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Status should be changed to DEMOLISHED.
Well, sad news for this one. Drove past a few nights ago and this classic theater was turned into a fenced-off pile of rubble. Great job, Glassboro!
Actual address is 32-34 S. Laurel Street. Currently owned by Riverfront Cafe LLC % Yilmaz, which owns the Bridgewater Pub. Purchased for $56,000 on April 20, 2009.
Article here about former Peoples Theater building up for sale.
Sack’s Shoes current location seems to be too large to be the same one in the picture. Wonder where this theater was located?
Sack’s Shoes – a fixture in downtown Bridgeton for years- is noticeable in the picture I posted. They are currently located at 34 N Laurel Street – and have been so since at least the mid-1950s – so the Majestic could possibly have been located on Laurel Street. However, it’s definitely possible that Sack’s has moved since this picture was taken. Either way, the Majestic was almost certainly open for business by 1925 or so.
The structure still exists as the Bridgeton Evening News Building but is virtually unrecognizable as a movie theater, as Mr. Pedersen indicates above.
Capacity reportedly was 1540 patrons.
I posted a vintage pic of the sign.
Uptown Theater marquee lighting ceremony. Skip to the 6:00 mark for the action shots.
Ogren Construction, the firm responsible for the Levoy Theater construction/restoration project has been cited by OSHA for “not properly supporting the structure and digging too low.” Story here:
I was just past the site of this drive-in over the weekend. Appears abandoned. Weeds are growing high and the sign is missing its inserts. Guess those greedy heirs didn’t make out so good marketing the property.
And now the drug store property has been vacant for a couple years. Good job, Audubon!
Rebuilding has begun, news story here: View link
I asked the Levoy Preservation Society if the theater’s facade was going to be rebuilt like the original. Here is their answer: “yes Scott, the facade will look like the original 1920’s version. The Levoy had multiple face lifts over the course of the last century, and early on the design team and the board of directors chose to reconstruct the facade in the exact likeness of the one from a 1927 photo we have.”
The marquee had been removed during construction. Not sure where is was stored or if it sustained any damage, though.
The above was from the Levoy Millville’s Facebook page. It is heartening to note that 65% of the structure remains intact and they say they will go forward.
To all of our Friends & Supporters:
IN light of the speculation and rumors that pervade the internet, We would like to give you what REAL information we do have regarding the partial collapse of the Levoy Theatre this past Monday. We are very fortunate to have escaped this collapse with one one injury and thank the first responders and other concerned citizens who aided during the situation.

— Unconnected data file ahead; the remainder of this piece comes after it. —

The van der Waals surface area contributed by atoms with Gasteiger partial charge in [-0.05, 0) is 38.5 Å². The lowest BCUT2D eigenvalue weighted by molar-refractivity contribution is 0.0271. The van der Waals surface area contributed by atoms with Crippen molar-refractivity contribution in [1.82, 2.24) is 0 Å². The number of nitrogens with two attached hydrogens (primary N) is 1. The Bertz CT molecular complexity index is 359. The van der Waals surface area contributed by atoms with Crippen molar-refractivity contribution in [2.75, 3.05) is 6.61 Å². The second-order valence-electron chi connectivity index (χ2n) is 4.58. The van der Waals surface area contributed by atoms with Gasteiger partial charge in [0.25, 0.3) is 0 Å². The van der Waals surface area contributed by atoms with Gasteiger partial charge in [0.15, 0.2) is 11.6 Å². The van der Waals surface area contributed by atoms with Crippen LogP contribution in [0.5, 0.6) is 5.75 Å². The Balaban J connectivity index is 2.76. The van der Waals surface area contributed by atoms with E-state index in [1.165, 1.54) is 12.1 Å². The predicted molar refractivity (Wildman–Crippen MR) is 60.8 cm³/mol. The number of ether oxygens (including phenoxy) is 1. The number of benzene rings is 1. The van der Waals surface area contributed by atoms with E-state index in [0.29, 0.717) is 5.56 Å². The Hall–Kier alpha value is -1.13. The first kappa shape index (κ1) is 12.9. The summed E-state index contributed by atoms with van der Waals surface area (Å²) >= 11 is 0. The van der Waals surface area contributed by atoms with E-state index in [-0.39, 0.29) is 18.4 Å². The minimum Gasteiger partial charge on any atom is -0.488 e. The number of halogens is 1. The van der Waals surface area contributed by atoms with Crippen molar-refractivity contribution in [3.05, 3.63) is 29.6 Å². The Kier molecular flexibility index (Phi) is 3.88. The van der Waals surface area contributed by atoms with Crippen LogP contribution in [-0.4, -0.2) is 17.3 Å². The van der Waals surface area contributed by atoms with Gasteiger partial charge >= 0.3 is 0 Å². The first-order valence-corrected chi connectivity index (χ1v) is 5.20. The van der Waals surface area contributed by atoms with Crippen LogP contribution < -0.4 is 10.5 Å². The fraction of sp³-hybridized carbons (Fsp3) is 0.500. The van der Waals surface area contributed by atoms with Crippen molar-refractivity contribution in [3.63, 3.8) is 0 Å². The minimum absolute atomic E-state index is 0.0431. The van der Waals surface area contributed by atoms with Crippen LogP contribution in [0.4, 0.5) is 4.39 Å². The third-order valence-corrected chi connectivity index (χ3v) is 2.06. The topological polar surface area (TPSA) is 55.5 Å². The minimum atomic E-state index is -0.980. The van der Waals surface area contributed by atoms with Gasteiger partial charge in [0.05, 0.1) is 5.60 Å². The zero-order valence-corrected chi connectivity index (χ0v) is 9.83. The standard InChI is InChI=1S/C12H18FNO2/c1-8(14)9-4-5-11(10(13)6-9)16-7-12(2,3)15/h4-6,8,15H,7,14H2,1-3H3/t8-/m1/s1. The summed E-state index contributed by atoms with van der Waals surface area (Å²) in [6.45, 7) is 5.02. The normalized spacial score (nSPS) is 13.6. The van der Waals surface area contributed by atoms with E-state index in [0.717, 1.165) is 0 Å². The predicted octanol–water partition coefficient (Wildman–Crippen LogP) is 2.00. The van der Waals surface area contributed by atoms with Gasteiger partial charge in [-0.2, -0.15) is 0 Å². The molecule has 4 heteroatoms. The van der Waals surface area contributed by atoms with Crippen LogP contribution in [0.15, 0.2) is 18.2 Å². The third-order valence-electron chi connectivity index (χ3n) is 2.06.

While there are preliminary reports as to what the cause of the collapse may have been, no conclusions have been reached and dozens of professionals have been (and will be) examining the site for answers. Knowing the cause may help to relieve some of our curiosity, however, it will not provide any solution for moving forward, and so we must take that upon ourselves.
The Levoy is insured for many things, including catastrophes such as collapse. We have high hopes for a successful claim on this front, and anticipate that there will be no net affect to the cost of the project.
In the interest of the community at large, the City of Millville, and the thousands of donors and supporters of this project, the Levoy Board has chosen to pursue completion of the project with the full support of the City. Current status includes inspections of the collapse by engineers, insurance adjusters, city officials and more – to determine the feasibility and best course for removal of the collapsed portions of the building. Further studies will indicate what, if any, damage may have occurred to the remaining 65% of the structure. Safety is our foremost concern, therefore removal of debris and securing the building (and adjacent properties) to avoid further collapse is our priority. This phase should commence as soon as the inspections are concluded.
The Levoy Gala on February 12, 2011 is still on and we look forward to seeing you there with more news. Please see our Events page for more information if you would like to contribute or attend.
Once we have more information available to us, we will pass that along to you.
Does anyone have any pictures of this when it was the Locust?
Wonder how the heirs are making out marketing this property to potential developers??
It collapsed yesterday. Looks like a total loss.
It seems architects Martinez + Johnson have experience with historic opera houses and such: View link
I hope this project comes to fruition.
Looks like the Borough of Glassboro purchased this property on 4/20/2007 for $420k. Actual address is 100-108 E. High Street. This theater has been shuttered for years with the front entrance (sort of) boarded up and no signs of any real activity. The building appears solid and secure, but there is no telling what it looks like inside. There is an interesting remark on the record of a previous sale (on 11/7/2003 for $270k) that states “Usable”, which sends the imagination reeling with the possibilities. If anyone is interested in an up-to-the-moment picture of this property, please let me know (I drive past it all the time.)